Served up like the star attractions in a Hollywood extravaganza, three young Americans tonight acquitted themselves with all the aplomb of veteran performers.

Ushered onto a stage arranged by their radical Islamic student captors at the U.S. Embassy, the first three of 13 American hostages who were to be released later showed little outward sign of their two-week ordeal as they answered reporters' questions for 1 1/2 hours while still under guard by three captors.

Kathy Gross, 22, a secretary form Cambridge Springs, Pa., owed her release to being a woman and the two men, Ladell Maples of Earle, Ark., and William Quarles of Washington, to being black. Maples and Quarles, both 23, are Marine security guard sargeants.

Iran's ruler, Ayatollah Ruhollah Khomeini, yesterday decided to free the women and blacks "provided they were innocent of espionage." It was just before 9 p.m. when the three made their way through the ranks of students, who were singing a revolutionary song hailing Khomeini and shouting "Allah Akhbar" or "God is great."

Outside in the street, the crowd kept up a seemingly nonstop chant: "Death to Carter, death to the shah."

Several of the captors organized the questions -- at first limited to a single query from each local and foreign journalist -- and the three fielded even the most difficult subjects with seeming ease.

Little of what they said was new. The conditions of their difficult detention had become known earlier through various diplomats' visits to the 27-acre U.S. Embassy compound.

But it was nonetheless moving to hear Gross first explain that she had enjoyed "very good conditions" of detention only to admit later on that her most difficult problem was "spending 16 hours a day with your arms tied to the arms of a chair."

The two Marines generally agreed with her verdict that they had been "fed more than fairly, slept nights and had no problems physically."

She mentioned, however, that perhaps "people were mentally upset."

The hostages are "very upset and don't know what's going on," she said. "They cannot communicate with each other and aren't getting any news." She was kept in a building with the six other women hostages.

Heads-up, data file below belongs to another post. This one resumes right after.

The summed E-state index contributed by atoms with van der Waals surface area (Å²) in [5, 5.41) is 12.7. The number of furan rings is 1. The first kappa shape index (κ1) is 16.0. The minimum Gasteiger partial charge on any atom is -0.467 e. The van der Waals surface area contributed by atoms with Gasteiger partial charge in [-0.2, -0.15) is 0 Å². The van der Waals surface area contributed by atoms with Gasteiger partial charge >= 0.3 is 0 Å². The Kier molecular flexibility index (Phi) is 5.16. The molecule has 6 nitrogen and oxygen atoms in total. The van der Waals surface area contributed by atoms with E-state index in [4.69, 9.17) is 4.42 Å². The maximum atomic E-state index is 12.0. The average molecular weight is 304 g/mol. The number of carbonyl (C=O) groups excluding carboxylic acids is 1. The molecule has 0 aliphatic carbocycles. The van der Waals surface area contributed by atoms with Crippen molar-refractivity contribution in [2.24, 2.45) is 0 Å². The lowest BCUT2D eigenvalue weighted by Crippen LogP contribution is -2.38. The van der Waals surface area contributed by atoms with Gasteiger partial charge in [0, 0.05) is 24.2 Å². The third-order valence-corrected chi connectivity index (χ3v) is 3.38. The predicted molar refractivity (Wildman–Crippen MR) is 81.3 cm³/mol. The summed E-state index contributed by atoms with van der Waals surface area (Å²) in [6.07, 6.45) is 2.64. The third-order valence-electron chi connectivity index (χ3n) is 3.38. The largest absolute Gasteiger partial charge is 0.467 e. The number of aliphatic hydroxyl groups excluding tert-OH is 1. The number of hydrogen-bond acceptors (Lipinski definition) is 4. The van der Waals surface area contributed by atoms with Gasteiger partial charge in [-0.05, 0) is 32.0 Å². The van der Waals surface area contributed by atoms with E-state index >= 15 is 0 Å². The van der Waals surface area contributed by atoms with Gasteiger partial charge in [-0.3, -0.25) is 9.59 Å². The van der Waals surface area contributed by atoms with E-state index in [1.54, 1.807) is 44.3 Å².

The two men were kept in isolation and were not allowed to communicate even when physically in the presence of other hostages.

Quarles said, "I mostly stayed in the living room of the house and most of the time it was just me. If they wanted to switch someone (from room to room), they would move me so I wouldn't see them."

Maples said, "I was tied up the first day," and several days thereafter, "but not for the whole two weeks." He was kept in a house with other hostages but said, "I couldn't speak to them." The Americans felt confident enough about their promised release to disagree with the students' claims that they occupied the embassy because it was a spy center and not a normal diplomatic mission entitled to immunity under international law.

Asked if he felt the embassy was full of spies, Maples, dressed in slacks and a leather jacket over a green shirt, replied, "No, I'm not under that impression."

Quarles, still wearing his uniform, said that while "Iranian people felt it was not an embassy," he "personally had no knowledge of spies."

Yet, he added, "under their ideology, I am sure they are right."

Asked what would happen if his captors had thought him a spy, Quarles said, "I'd probably be shot."

Maples said, "I don't think it was right," when asked if the students were justified in keeping the embassy staff hostage.

The first to learn of the impending release was Quarles, who said he was "given the impression last night" although he had not known "definitely until today."

He said he was "quite sure everything was being done in the States" to arrange the other hostages' release. "Just hold on a bit longer," he said. "I'm sure others will be released . . . Hang in there a few more days."

The three Americans seemed to be perhaps understandably uninformed about Iranian politics. Quarles arrived in Tehran Sept. 5, the others came in October.

Quarles said he had been treated, "pretty good" and "I made many good friends" with his captors.

"I learned a lot from what I read and saw," he added, "and was very saddened by some of the things going on during the shah."

Unlike the other two, Quarles said he had refused to sign a petition circulated by the students asking for the shah's return to Tehran to stand trial in return for their release.

"I didn't want to put my signature on something that might be derogatory to my government," he said.

Asked how he felt "about America and imperialism" he replied, "I think the American people have a lot to turn around and look at . . . There are always two sides and I saw the other side of the story and the other side of American imperialism."

Gross, dressed in a gray sweater over slacks, said, "I think it's awfully difficult to guess what he [the shah] did to the Iranian people and why he did it that way." She said she was presented with a book of photographs depicting women participating in the demonstrations last year and early this year that were instrumental in bringing down the shah.

Asked what she had missed most during her detention and what she would do first when she got home, she said, "The worst thing was not being able to get up and walk around when I wanted to. The first thing I'll do is call my family and tell them I'm still alive."